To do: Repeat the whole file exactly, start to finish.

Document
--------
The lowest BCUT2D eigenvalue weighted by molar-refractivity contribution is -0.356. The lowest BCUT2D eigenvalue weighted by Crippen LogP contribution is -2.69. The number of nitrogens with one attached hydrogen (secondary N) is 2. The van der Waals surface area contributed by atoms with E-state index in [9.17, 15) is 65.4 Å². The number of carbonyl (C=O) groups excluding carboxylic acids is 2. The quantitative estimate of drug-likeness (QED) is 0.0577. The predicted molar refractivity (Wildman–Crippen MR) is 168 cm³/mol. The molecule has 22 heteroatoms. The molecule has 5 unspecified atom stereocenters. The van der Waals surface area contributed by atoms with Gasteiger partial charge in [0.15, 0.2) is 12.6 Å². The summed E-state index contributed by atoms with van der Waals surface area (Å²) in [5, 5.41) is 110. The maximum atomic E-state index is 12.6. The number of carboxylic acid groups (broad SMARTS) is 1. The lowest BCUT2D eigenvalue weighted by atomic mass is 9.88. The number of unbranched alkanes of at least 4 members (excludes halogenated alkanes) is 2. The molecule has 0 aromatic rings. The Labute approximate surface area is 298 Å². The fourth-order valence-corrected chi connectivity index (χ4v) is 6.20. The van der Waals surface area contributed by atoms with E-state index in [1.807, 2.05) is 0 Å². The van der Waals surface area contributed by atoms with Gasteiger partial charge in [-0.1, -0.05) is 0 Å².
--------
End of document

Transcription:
The lowest BCUT2D eigenvalue weighted by molar-refractivity contribution is -0.356. The lowest BCUT2D eigenvalue weighted by Crippen LogP contribution is -2.69. The number of nitrogens with one attached hydrogen (secondary N) is 2. The van der Waals surface area contributed by atoms with E-state index in [9.17, 15) is 65.4 Å². The number of carbonyl (C=O) groups excluding carboxylic acids is 2. The quantitative estimate of drug-likeness (QED) is 0.0577. The predicted molar refractivity (Wildman–Crippen MR) is 168 cm³/mol. The molecule has 22 heteroatoms. The molecule has 5 unspecified atom stereocenters. The van der Waals surface area contributed by atoms with Gasteiger partial charge in [0.15, 0.2) is 12.6 Å². The summed E-state index contributed by atoms with van der Waals surface area (Å²) in [5, 5.41) is 110. The maximum atomic E-state index is 12.6. The number of carboxylic acid groups (broad SMARTS) is 1. The lowest BCUT2D eigenvalue weighted by atomic mass is 9.88. The number of unbranched alkanes of at least 4 members (excludes halogenated alkanes) is 2. The molecule has 0 aromatic rings. The Labute approximate surface area is 298 Å². The fourth-order valence-corrected chi connectivity index (χ4v) is 6.20. The van der Waals surface area contributed by atoms with E-state index in [1.807, 2.05) is 0 Å². The van der Waals surface area contributed by atoms with Gasteiger partial charge in [-0.1, -0.05) is 0 Å².